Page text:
sept15h

sept15i

sept15j

sept15k

And here is a quick look at what the back looks like.

sept15n

That’s it for my Thread Journey 2.0!  It’s been such a fun journey for me being able to quilt to my little heart’s content on this one.  You may find the instructions on how to construct the quilt, as well as quilting suggestions here.

Come back tomorrow for the announcement of the giveaway winner of Windham’s Maribel FQ bundle.  Have a lovely rest of your week!

Project Sneak Peek: Packages

Hello Friends, how are you all doing this Wednesday?  I hope you are well.  I am excited to show you this free-motion quilted Christmas motif I quilted on my most recently completed quilt!

IMG_4122

The best machine quilting advice I can give anyone is to keep quilting because you WILL get better. :)  That’s all for now.  I have to get back to work…  Hugs to you all!

Thread Talk From My Sewing Machine #69

thread-talk1

Hello Friends, I hope you are doing well.  Things have been a little chaotic over here… probably an understatement, haha!  But we are doing well.   Despite the beautiful cherry blossoms we saw last week, we are waiting for the slightly warmer weather to keep getting warmer. :)

blossoms

Last week, I stitched out a Mandala design using my Subtle Strings threads.  This Mandala design was stitched out as part of QuiltShopGal’s Bee Creative Charity Project.  Click here to read more.  QuiltShopGal also showed my pencil sketch schematic of this stitched Mandala in her post. You are free to use it as an inspiration for your quilting.

SubtleStrings-Large-Outside

SubtleStrings-Large-Inside

Sometimes, a little subtlety goes a long way, yes?  To illustrate how subtle the colors of my Subtle Strings thread spools are, I contrast them against a solid black background.  The flower center is stitched with Aurifil 40wt threads in the bright and loud shades in order to give contrast to the colors and the 50wt threads I had chosen for Subtle Strings.  All 12 Subtle Strings colors are stitched in the 12 outer petals.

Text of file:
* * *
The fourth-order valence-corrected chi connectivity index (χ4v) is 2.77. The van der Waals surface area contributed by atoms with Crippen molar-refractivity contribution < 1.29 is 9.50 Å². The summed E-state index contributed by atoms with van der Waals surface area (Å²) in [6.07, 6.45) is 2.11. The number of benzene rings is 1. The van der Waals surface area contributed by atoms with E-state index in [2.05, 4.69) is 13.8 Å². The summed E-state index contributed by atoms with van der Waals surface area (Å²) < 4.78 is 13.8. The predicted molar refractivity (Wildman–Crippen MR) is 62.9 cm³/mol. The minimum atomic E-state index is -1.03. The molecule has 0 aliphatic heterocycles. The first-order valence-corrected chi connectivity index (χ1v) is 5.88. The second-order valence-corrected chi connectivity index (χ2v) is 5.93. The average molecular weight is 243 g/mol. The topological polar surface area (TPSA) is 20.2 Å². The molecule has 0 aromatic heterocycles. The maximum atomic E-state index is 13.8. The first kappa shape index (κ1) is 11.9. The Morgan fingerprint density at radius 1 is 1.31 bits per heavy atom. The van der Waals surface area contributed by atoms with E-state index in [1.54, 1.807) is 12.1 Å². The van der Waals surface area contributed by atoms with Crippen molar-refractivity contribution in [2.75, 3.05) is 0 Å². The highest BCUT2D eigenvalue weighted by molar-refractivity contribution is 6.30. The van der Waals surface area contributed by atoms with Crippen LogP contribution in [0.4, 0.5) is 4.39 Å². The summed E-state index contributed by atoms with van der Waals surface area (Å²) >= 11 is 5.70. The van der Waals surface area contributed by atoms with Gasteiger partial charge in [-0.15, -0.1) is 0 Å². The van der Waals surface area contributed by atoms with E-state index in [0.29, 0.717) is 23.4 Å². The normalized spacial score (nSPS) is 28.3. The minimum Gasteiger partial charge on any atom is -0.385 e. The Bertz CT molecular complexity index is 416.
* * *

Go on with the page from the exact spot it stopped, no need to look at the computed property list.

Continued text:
IMG_3484

It’s interesting to me to see how the colors look SO different when wound on spools vs. when they are stitched out. In this case, when the thread is stitched out (without the effect of the collective rounds of wound thread), you might even say some of the threads are subtly similar in shades — thus the name, Subtle Strings. :)  Take a look at the corresponding colors to the stitched petals, and you will quickly see the effect of “collective vs loner”.  For example, that yellow thread doesn’t look so yellow after all.

IMG_3489

My two cents:

#1.  ALWAYS, always (!) audition the color of your threads but pulling a thread by itself and lay it against your fabrics to see if you like the thread color on your quilt, instead of laying the entire spool on the fabric for audition.  Of course that is the lazy way.  You can always actually stitch out the colors on actual fabrics if you are the very responsible kind, haha!  As for me, I tread the quickest path that gets me to the actual quilting part.

***There are logical reasons to my Subtlety (see below):

#2.  Interchangeable shades — that means I have used the similar shades of colors TOGETHER in a quilt in the situation where I ran out of one color during the quilting process, and proceeded using the one with the similar shade.  The effect is almost unnoticeable (unless inspected up close), especially with those two blue shades.

#3. The top center cream shade is my favorite neutral shade (#2130) that I use to piece AND quilt most of the time.  BUT, I have also learned that the other shades (like the light pink, lavender, light blue, gray and taupe) are suitable for piecing as well – even for light fabrics.  So, if you have threads in subtle colors laying around, use them like you would a neutral thread in your sewing!

#4.  The softer colors accentuates the texture of quilting if you want the effect of your quilting not overpowering.

The following picture shows what I call “lemonade” quilting.  The thread is the light pink quilted against a yellow fabric:

IMG_9742

#5.  I also picked those shades for hand applique purposes because those shades blend well in securing the applique pieces onto background fabrics.  I read somewhere a long time ago to no pick loud shades for hand applique.  And I have always used subtle shades for hand applique.

wip